The Black Rhino By Lauren Stammers
The Black Rhino
The Black Rhinoceros also known as the Diceros Bicornis, has very thick skin which is a light grey colour, as a full grown Black Rhino it can weigh up to 1400 kilograms. The size of a normal Black Rhino should be roughly up to your shoulder. A Black Rhino spends most of its time in savannahs.
A Black Rhinoceros has two large horns on their head, female rhinoceros use them to protect their young, while male rhinoceros use them to battle off predators. Occasionally you might see them rolling in mud, they are doing it to keep cool in hot weather.
Black Rhinoceros live in tropical bush lands, grasslands and savannahs.
For a Black Rhinoceros, The biggest threat to them is humans and wild cats. Humans ae a big threat to them because they kill them for their horns and for their skin. Humans also are destroying their habitat due to construction of buildings and houses. A wild cat, which is normally a lion, kills them for food. A normal diet for them would have grass, fruit, berries, and leaves.
Female Rhinoceros are only pregnant for 18 months. A normal calf weighs between 25 and 45 kilograms. The Black Rhino only gives birth every 2 and a half- 5 years. The calf can learn to stand up and walk in minutes! After a few hours, it learns to get milk from its mother, this will continue until it is 18 months. A calf is born without horns so it relies on its mother for protection. When the calf is three years old it is then able to survive on its own.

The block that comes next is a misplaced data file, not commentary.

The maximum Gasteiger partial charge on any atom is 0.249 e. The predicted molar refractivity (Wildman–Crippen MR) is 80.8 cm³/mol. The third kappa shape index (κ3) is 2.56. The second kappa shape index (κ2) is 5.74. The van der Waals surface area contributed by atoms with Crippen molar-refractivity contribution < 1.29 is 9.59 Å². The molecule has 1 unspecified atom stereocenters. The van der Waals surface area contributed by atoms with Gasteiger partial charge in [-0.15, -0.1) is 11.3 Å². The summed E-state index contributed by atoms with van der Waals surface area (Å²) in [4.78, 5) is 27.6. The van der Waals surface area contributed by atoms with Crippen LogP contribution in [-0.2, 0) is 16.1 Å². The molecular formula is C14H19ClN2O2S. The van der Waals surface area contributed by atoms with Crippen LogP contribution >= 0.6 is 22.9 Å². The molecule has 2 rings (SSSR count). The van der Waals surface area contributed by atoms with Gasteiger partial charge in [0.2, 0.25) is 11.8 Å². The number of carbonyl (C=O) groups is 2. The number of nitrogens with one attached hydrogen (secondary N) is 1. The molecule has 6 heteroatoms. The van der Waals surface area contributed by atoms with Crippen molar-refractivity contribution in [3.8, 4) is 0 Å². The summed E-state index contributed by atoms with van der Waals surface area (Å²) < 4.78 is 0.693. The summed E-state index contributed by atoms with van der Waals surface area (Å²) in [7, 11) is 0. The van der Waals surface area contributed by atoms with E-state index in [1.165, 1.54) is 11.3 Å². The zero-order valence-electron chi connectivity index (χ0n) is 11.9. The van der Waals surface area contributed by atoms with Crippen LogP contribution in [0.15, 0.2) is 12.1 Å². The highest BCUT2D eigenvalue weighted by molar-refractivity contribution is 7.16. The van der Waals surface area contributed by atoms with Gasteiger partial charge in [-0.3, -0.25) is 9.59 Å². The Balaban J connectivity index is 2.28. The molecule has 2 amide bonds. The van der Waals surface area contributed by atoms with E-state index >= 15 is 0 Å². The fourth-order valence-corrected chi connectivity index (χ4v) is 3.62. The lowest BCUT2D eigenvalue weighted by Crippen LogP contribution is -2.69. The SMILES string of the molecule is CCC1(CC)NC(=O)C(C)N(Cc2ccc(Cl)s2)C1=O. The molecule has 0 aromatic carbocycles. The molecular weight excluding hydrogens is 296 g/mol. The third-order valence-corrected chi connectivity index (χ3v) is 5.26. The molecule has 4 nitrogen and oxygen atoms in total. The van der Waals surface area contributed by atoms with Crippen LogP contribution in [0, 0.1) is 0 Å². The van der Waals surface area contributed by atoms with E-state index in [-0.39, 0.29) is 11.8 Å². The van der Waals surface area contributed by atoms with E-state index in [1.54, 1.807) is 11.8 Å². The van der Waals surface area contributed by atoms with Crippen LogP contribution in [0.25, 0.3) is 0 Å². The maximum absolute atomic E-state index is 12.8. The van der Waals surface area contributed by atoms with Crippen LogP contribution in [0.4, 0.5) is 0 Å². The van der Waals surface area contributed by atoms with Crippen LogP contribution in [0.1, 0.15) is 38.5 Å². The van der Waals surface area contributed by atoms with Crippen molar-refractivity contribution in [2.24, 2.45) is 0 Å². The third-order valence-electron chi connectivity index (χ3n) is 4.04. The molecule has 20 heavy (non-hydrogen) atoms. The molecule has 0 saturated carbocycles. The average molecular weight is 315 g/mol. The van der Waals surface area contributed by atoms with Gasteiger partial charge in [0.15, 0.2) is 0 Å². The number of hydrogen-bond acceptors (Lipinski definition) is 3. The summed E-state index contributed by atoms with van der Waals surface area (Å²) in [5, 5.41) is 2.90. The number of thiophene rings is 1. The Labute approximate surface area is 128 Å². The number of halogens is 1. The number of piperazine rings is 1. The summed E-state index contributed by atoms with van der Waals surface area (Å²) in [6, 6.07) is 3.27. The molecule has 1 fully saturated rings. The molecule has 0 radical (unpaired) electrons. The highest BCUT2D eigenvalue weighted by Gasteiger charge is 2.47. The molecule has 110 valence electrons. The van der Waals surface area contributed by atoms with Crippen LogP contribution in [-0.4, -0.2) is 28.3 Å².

A Black Rhinoceros has large horns, when they feel threatened, or feel that they are in danger, they will use their horns to protect themselves. Black Rhinos also have very thick skin, the thick skin can protect them from sharp plants and thorns it can be 1 ½ cm thick.
Sadly, the Black Rhinoceros is critically endangered because humans hunt them for their horns. We now only have 29,000 Black Rhinos left in the world
Overall, the Black Rhinoceros is a beautiful and special animal that needs your help to stop it from extinction, so lets save the Black Rhino!